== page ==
Welsh Secretary David Jones said: "What this Budget shows is that this government is determined to pave the way for a sustainable economic recovery.

"We are creating the conditions to help businesses in Wales to start, grow and develop, to help individuals care for their families and to support everyone's aspirations for a more prosperous Wales."

His Conservative colleague Andrew RT Davies, who leads the Tories in the assembly, said: "This is a Budget targeted at growth that helps and supports communities across Wales.

"From fuel duty to income tax, from childcare to capital spending; this is extremely welcome news that provides a stark contrast to Welsh Labour's tired policies and casino economics."

Labour's shadow Welsh secretary Owen Smith pounced on the cut in the forecast for economic growth and rising national debt.

He said: "It didn't have to be like this, of course.

"The chancellor could have introduced a package of measures to stimulate our economy: cuts to VAT and national insurance, for example, and increased spending on house building and other infrastructural projects that would increase economic activity and boost tax receipts."

Welsh Liberal Democrat Kirsty Williams said: "This is a budget that delivers Welsh Liberal Democrat policies to help families with the cost of living and invest in the future of our economy, while making responsible choices to deal with the financial problems Labour left us with."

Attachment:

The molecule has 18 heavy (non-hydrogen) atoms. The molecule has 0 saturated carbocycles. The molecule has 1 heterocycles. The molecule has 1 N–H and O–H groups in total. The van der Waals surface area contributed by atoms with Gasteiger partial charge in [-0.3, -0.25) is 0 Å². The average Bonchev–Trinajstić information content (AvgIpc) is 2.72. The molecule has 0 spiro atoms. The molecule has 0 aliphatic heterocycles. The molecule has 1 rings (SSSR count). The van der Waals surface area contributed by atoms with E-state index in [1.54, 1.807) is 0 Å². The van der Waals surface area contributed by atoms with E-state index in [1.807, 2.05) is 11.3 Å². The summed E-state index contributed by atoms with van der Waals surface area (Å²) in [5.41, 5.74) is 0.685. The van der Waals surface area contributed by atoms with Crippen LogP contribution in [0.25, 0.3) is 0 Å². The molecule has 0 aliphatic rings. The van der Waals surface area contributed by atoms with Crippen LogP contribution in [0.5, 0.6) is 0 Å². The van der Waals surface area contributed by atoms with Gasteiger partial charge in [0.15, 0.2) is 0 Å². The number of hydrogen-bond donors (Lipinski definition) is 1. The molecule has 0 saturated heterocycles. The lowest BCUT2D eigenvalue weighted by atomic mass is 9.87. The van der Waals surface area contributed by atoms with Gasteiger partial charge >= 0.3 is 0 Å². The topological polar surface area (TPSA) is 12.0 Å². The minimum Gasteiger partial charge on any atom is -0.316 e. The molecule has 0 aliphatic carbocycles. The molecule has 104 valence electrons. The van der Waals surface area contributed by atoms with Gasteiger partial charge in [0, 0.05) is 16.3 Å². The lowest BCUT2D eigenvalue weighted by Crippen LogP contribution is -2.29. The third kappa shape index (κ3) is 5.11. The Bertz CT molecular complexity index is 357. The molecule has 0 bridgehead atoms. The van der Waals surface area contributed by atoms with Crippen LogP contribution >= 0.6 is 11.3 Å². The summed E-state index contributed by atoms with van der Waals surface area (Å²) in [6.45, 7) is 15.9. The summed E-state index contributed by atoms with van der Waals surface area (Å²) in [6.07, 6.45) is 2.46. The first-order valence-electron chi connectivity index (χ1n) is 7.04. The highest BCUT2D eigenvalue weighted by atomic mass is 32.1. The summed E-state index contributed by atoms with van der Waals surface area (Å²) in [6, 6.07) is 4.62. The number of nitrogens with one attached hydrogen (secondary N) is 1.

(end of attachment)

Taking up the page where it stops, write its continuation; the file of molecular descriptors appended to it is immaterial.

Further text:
Plaid Cymru said the chancellor should have used the opportunity to introduce the recommendations of last year's Silk Commission report. It said the Welsh government should have some new powers to vary taxes and borrow money.

Plaid MP Jonathan Edwards welcomed more support on childcare costs and a decision to cancel a rise in fuel duty, planned for September.

However, Mr Edwards said: "This was a bland Budget by a chancellor trying to convince himself that his policies are working, despite a further growth downgrade by the Office for Budget Responsibility."


Unite Wales secretary Andy Richards said a "huge chunk" of the Welsh workforce would be hit hardest by pay increases being held to not be more than 1%.

"Wales is set to disproportionately feel the impact of this pay restraint as more people are employed in the public sector here - this is not good for the workforce and not good for Wales."


Mary Powell-Chandler, head of Save the Children in Wales said the promise of an "aspiration nation" would ring hollow.

"None of the measures announced today target the poorest children," she said. "We know from our work helping children in Wales, just how much families - the majority of them in low paid employment - are struggling to make ends meet, cutting back on food, heating and warm clothes."

Julian Rosser, head of Oxfam Cymru, said: "Raising the tax threshold will do almost nothing for those on the lowest incomes and indeed offers more to higher earners. The 1% cap on working age benefits and other looming welfare cuts are going to hit the incomes of the least well off and could push 200,000 more families below the bread line."